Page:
For many reasons, IPL is becoming a less favourable in-clinic treatment. Because it is less selective in the area that it targets (making it less feasible for dark skin tones) it requires gels and more careful administration in order to prevent thermal injury and increase effectiveness. Therefore, as laser devices have become easier to use and less painful, IPL has fallen behind in both results and comfort. With that being said, it is still used in other ways. “Because it isn’t as effective as laser, IPL for hair removal is filtering out, however some IPL machines are great for skin rejuvenation treatment,” says Dawe.
So what’s the deal with at-home devices? Well, first of all, I would like to caveat that they are very expensive. However, they may be cheaper in the long run than in-clinic courses for larger areas and most do actually help to delay hair regrowth to some extent, but permanent removal is unlikely. “At-home IPL machines work by applying the administered gel to the area and then pulse the device over the area. You will not see a reduction in hair after one treatment and would require multiple treatments bi-weekly to see a satisfying result, which can be time consuming,” says Dawe. The reason for this is because the strength and effectiveness of at-home devices is considerably lower. “At-home kits do not come with goggles, which is an indicator as to how low the light technology is compared to in-clinic laser,” she adds.
Unlike IPL and laser, electrolysis isn’t a commonly discussed form of hair removal, but that doesn’t mean it’s any less effective. In fact, it’s the most permanent form of removal. Dawe explains, “Electrolysis works by targeting an electric current to individual hairs using a metal probe which reaches down to the follicle and destroys the root.” Due to its nature, electrolysis is best suited for sparse, sporadic hairs in small areas such as the chin and abdomen, even those that are red, white or grey. “The downsides are that it can only treat fair skin types (1-3) and that it isn’t suitable for the bikini area or ‘peach fuzz’. In the clinic, we charge £225 for six treatments which take 15 minutes each and are required at two-week intervals,” she adds.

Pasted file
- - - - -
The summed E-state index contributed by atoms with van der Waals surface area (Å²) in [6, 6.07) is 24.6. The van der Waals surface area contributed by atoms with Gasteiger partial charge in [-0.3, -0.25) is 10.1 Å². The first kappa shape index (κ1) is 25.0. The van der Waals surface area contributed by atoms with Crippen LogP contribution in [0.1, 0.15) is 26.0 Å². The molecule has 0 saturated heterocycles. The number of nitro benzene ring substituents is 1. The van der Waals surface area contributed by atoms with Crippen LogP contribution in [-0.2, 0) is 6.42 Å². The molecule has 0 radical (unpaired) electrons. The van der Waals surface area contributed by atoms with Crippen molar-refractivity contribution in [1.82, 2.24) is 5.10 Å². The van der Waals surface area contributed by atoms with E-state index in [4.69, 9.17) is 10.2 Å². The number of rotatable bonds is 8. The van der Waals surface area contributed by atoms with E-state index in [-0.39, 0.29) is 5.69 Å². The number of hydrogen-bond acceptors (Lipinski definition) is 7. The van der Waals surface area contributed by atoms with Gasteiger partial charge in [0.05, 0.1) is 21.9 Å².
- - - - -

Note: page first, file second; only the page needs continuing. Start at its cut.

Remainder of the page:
With this being said, electrolysis isn’t a treatment to be taken lightly. Whereas laser and IPL treatments are ever evolving, electrolysis is considered relatively outdated. “Electrolysis is one of the original hair removal technologies. It can leave behind physical temporary markings because of scabbing throughout the treatment recovery time. It is also quite a laborious and time-consuming treatment that is considered uncomfortable,” warns Johnson.